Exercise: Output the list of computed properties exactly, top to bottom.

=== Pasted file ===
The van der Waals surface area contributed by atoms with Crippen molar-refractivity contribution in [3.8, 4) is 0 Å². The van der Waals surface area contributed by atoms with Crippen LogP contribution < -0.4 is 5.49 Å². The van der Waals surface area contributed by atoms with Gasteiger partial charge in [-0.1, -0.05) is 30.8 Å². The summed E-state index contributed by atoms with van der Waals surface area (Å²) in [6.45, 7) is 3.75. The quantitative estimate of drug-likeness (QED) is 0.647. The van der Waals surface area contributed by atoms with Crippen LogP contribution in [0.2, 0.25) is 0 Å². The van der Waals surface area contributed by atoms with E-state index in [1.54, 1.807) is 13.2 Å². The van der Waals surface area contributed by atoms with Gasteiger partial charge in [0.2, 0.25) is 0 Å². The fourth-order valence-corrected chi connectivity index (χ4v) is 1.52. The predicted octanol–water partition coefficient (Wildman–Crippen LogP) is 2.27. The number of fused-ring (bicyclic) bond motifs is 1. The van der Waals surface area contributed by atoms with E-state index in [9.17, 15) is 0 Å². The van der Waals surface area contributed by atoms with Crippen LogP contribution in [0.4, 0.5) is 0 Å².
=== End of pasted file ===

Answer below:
The van der Waals surface area contributed by atoms with Crippen molar-refractivity contribution in [3.8, 4) is 0 Å². The van der Waals surface area contributed by atoms with Crippen LogP contribution < -0.4 is 5.49 Å². The van der Waals surface area contributed by atoms with Gasteiger partial charge in [-0.1, -0.05) is 30.8 Å². The summed E-state index contributed by atoms with van der Waals surface area (Å²) in [6.45, 7) is 3.75. The quantitative estimate of drug-likeness (QED) is 0.647. The van der Waals surface area contributed by atoms with Crippen LogP contribution in [0.2, 0.25) is 0 Å². The van der Waals surface area contributed by atoms with E-state index in [1.54, 1.807) is 13.2 Å². The van der Waals surface area contributed by atoms with Gasteiger partial charge in [0.2, 0.25) is 0 Å². The fourth-order valence-corrected chi connectivity index (χ4v) is 1.52. The predicted octanol–water partition coefficient (Wildman–Crippen LogP) is 2.27. The number of fused-ring (bicyclic) bond motifs is 1. The van der Waals surface area contributed by atoms with E-state index in [9.17, 15) is 0 Å². The van der Waals surface area contributed by atoms with Crippen LogP contribution in [0.4, 0.5) is 0 Å².